Summary of WP/92/92
“Price Liberalization in Russia: The Early Record” by Vincent Koen and Steven Phillips
After being almost completely fixed for decades, prices in Russia have been decontrolled in several steps since early 1991. This paper analyzes their behavior before and after the January 1992 price liberalization as well as the associated movements of wages and overall consumer incomes and expenditures, focusing on developments in the first half of 1992. It presents evidence on shortages, saving, and income distribution and compares Russia’s experience with recent experiences in Eastern Europe.
The main lessons are as follows. The Russian price jump of January 1992 far exceeded those registered in Eastern Europe. The question of overshooting, however, remains open. Following the January jump, CPI inflation dropped sharply but continued at double-digit monthly levels, in contrast to the aftermath of other comprehensive price liberalizations. The jump in industrial producer prices in January was even larger than that of the CPI. The sustained growth of these prices may result from the fact that households were subject to credibly hard budget constraints in 1992 whereas state enterprises were not. The increase in the price level not only rationed consumer demand but also induced some supply response at the retail level. The availability of goods in stores increased significantly, and the rundown of retail inventories was ended. The spread between prices for similar goods in free markets and state stores declined sharply. However, the extent of the supply response at the producer level remains more difficult to assess.
The disequilibrium that grew through 1991 was the result of an increase in the measured real wage, which was out of proportion to the supply of consumer goods and desired saving. The price jump of January 1992 brought the average wage, in real terms, to about two-thirds of its 1987 level (1987 being the last year before the beginning of a pronounced divergence in wage and price developments). A recovery of real wages ensued, and, by June 1992, they had returned to their 1987 level. The incomes policy Russia pursued failed to provide a nominal anchor, with nominal wage inflation averaging nearly 30 percent a month during the first half of 1992. The overall distribution of wages widened significantly, partly reflecting widening intersectoral dispersion. By historical standards, the level of the minimum wage and of pensions was significantly lower than that of the average wage in the first half of 1992.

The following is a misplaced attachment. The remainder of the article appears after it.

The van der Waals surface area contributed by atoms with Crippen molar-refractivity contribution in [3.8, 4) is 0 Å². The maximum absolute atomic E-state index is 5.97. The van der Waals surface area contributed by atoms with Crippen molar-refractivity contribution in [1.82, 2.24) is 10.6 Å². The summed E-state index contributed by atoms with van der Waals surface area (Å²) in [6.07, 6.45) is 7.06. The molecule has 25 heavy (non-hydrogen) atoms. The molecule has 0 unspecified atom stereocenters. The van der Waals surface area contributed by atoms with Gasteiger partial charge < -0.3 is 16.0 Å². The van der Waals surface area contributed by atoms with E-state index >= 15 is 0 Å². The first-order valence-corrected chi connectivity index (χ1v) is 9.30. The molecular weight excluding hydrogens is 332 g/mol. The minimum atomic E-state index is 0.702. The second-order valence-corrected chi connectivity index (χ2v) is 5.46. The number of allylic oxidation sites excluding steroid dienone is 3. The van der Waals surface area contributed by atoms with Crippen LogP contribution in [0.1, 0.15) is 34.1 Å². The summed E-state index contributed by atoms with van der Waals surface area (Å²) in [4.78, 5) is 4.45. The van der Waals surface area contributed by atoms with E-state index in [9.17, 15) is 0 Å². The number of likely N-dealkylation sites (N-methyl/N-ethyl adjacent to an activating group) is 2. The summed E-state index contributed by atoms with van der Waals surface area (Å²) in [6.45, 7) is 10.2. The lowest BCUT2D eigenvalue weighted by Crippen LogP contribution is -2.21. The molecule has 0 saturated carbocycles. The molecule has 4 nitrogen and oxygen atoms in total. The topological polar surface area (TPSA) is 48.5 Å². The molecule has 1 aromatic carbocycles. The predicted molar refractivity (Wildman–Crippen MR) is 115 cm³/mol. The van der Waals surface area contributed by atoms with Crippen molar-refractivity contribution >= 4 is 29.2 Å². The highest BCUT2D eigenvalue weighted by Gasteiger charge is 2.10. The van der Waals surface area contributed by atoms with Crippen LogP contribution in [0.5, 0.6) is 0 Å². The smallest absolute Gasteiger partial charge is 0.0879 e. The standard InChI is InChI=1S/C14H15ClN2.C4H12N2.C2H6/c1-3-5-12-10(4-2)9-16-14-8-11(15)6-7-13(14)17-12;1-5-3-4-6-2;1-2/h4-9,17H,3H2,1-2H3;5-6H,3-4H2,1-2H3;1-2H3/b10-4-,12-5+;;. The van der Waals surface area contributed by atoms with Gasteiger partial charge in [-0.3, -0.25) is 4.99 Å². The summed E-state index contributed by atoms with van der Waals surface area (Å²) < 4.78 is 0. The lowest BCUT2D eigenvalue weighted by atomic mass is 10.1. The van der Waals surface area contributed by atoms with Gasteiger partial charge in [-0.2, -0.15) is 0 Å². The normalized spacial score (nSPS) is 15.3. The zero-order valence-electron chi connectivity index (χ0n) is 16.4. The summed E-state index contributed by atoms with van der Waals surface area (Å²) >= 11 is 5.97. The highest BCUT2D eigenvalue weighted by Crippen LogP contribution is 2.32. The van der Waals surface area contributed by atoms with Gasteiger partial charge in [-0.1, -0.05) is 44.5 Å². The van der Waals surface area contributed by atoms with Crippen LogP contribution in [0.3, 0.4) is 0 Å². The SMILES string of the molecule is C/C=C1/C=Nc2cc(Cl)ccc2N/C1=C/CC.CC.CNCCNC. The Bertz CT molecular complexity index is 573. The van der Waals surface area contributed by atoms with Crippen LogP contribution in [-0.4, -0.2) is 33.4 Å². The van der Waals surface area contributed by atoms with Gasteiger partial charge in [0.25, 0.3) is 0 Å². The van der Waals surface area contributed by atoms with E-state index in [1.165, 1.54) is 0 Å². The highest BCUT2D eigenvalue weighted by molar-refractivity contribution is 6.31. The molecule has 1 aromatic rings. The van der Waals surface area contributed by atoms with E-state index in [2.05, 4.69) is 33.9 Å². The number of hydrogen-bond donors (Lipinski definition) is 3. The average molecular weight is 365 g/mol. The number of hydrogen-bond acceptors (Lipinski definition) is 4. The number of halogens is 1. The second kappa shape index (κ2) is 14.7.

Household expenditures grew considerably in the late 1980s and surged in late 1991 in conjunction with a significant rundown of retail inventories. With the January price burst, recorded real expenditures plummeted although they recovered partially thereafter. The impact of the decline in expenditure on consumer welfare was presumably offset, to some degree, by reliance on previously accumulated stocks and by the reduction of time spent in queues. The saving rate grew significantly in the late 1980s and rose further in 1991, with a surge in nominal incomes and increasing shortages. After prices were liberalized in January 1992, the measured saving rate remained near the levels of late 1991.